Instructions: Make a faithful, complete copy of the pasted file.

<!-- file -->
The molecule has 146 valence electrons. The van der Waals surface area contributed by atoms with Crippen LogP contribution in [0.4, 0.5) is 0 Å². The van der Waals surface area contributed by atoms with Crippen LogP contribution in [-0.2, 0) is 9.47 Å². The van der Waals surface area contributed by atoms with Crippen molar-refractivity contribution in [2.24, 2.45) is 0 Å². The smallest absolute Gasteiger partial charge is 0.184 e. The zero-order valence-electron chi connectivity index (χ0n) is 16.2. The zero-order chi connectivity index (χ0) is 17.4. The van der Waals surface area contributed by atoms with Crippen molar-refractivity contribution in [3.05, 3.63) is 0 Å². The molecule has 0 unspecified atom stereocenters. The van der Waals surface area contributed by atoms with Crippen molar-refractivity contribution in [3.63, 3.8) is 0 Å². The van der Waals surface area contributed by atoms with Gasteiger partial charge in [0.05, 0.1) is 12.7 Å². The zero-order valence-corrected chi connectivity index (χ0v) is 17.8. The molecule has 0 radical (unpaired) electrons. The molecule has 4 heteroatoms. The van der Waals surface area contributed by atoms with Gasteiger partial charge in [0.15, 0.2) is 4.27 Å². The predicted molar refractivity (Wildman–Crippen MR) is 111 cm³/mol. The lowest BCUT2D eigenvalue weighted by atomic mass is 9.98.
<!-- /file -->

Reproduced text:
The molecule has 146 valence electrons. The van der Waals surface area contributed by atoms with Crippen LogP contribution in [0.4, 0.5) is 0 Å². The van der Waals surface area contributed by atoms with Crippen LogP contribution in [-0.2, 0) is 9.47 Å². The van der Waals surface area contributed by atoms with Crippen molar-refractivity contribution in [2.24, 2.45) is 0 Å². The smallest absolute Gasteiger partial charge is 0.184 e. The zero-order valence-electron chi connectivity index (χ0n) is 16.2. The zero-order chi connectivity index (χ0) is 17.4. The van der Waals surface area contributed by atoms with Crippen molar-refractivity contribution in [3.05, 3.63) is 0 Å². The molecule has 0 unspecified atom stereocenters. The van der Waals surface area contributed by atoms with Crippen molar-refractivity contribution in [3.63, 3.8) is 0 Å². The van der Waals surface area contributed by atoms with Gasteiger partial charge in [0.05, 0.1) is 12.7 Å². The zero-order valence-corrected chi connectivity index (χ0v) is 17.8. The molecule has 0 radical (unpaired) electrons. The molecule has 4 heteroatoms. The van der Waals surface area contributed by atoms with Gasteiger partial charge in [0.15, 0.2) is 4.27 Å². The predicted molar refractivity (Wildman–Crippen MR) is 111 cm³/mol. The lowest BCUT2D eigenvalue weighted by atomic mass is 9.98.